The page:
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The Art of Feasibility

How to start up a school building project— the art of feasibility

Building works are costly to commission, but the consequences of poorly planned works are even costlier if they go wrong during or after construction.

Schools should seek expert advice in the planning of building works— a well-thought out feasibility study completed by an expert will highlight the risks and costs of planned building works, to enable the school make a decision on whether or not to proceed with the work, and, if the school does decide to proceed with the work, will provide the foundation for the justification for funding.

Project managers, surveyors and even builders may be able to carry out or contribute to a feasibility study, but in our opinion an architect (at senior, partner or director level) experienced in school projects will be best placed to provide the rounded knowledge that is required to carry out a thorough feasibility study at the planning stage. Beware of practices who assign feasibility studies to junior or less experienced staff to complete.

For example, we recently worked on a school re-glazing and re-cladding job on which an earlier feasibility study had been commissioned from a surveyor. Although, the surveyor had done a fair job in analysing the concrete failure and estimating the cost of the re-glazing and re-cladding works, they did not have sufficient skill or experience address the following issues:

1. The fact that the classrooms overheated due to solar gain in summer. There are software packages, Class Cool and Class Vent, which can be used to calculate the correct glass specification to reduce solar gain, and the correct opening window sizes to sufficiently ventilate a classroom. These requirements are not found in the Building Regulations Approved Document but in DFES’ Building Bulletin 101, which has the same legislative weight as the approved document. 

2. The fact that concrete failure was caused by approximately 1 km of cold bridging— interstitial condensation within the exposed building structure— and that the new cladding and glazing should be designed to remove or prevent future cold bridging in order to avoid a continuation or escalation of the problem. 

3. The fact that removal of failed concrete from a reinforced concrete frame building is noisy work and needs to be carefully programmed to reduce affecting normal school business (unless classrooms are decanted, at additional cost). 

4. The fact that air-conditioning cables running across the building elevation needed to be rerouted, and the air-conditioning units sited next to the windows and cladding needed to be decommissioned for the duration of the building works. The existing air conditioning units were old and were unlikely to restart after decommissioning and so needed to be replaced.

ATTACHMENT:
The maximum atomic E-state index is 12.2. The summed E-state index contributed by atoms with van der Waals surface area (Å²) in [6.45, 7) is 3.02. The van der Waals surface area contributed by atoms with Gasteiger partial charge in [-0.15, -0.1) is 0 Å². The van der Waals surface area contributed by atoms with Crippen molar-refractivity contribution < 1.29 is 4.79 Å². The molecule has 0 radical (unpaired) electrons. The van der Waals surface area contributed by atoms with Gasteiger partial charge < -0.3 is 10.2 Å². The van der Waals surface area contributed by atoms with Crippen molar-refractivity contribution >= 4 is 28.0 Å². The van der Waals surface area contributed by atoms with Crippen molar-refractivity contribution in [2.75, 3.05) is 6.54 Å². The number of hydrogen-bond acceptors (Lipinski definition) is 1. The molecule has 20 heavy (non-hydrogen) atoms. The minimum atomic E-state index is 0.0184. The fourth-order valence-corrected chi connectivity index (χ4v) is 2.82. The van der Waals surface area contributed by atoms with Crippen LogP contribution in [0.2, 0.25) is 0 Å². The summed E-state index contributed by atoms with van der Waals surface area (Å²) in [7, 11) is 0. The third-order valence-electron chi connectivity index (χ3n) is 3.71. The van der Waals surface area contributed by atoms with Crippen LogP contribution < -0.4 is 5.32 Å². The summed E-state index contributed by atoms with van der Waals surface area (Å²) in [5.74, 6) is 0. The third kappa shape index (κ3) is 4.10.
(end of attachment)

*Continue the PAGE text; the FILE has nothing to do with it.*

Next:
Unfortunately, the school had bid for, and obtained funding based on the recommendations of the earlier feasibility study. Because the cost and complexity of the work had been underestimated by the surveyor, we had to carry out a number of value engineering (cost cutting) exercises to enable the project to be completed despite the oversights. The school could have had a better result if they had gotten a better feasibility in the first place.

Do not be shy of seeking a second opinion or getting a reference for your architect / surveyor etc.

An experienced professional will advise the school on what additional consultants are required (structural engineer and mechanical and electrical services engineer for example) in order to plan the job properly.

It is important that necessary surveys are carried out at an early stage to gather as much relevant data as possible. See these as a necessary but preventative cost— surveys help to identify and highlight potential risks (and hidden costs) to the project. Your architect will advise you on the surveys required for the feasibility study.  

Feasibility studies and reports come in all shapes in sizes, but are only worth their weight if they achieve their objective. This varies from project to project, but typically a feasibility study should aim to achieve the following:

  • Clarify and test the clients brief. The brief may be a single project— such as a classroom, staff room extension or sixth form centre— or a group of projects or list of building defects that need addressing (leaky rooflight above classroom X, cracked concrete above the hall, overheating of classrooms in summer etc.). 

  • Identify and appraise different options for achieving the requirements of the brief in a way that will enable the school to decide which option is the most appropriate or feasible option to implement. This should include a cost estimate of the various options (typically estimated by a quantity surveyor or building estimator, then compiled and presented by an architect). 

  • Identify risks and other hidden or abnormal costs, and recommend how these risks may be avoided or reduced, and advise on the cost of these risks or the cost of avoiding these risks. An example of a common risk would be: asbestos removal. 

  • Draft a programme for building work and advise on the best way to procure a competitive price for completing the work. 

A feasibility study is NOT:

  • A design. It is the necessary groundwork at the early stages of a project which will help clarify the project brief. Repair and maintenance work may require very little, or no design input at all, but it may need the specialist knowledge of a designer (for example, conservation knowledge if working on a historic building more than 60 years old.)

 A good design:
  • Meets the criteria set out in a good feasibility study.  

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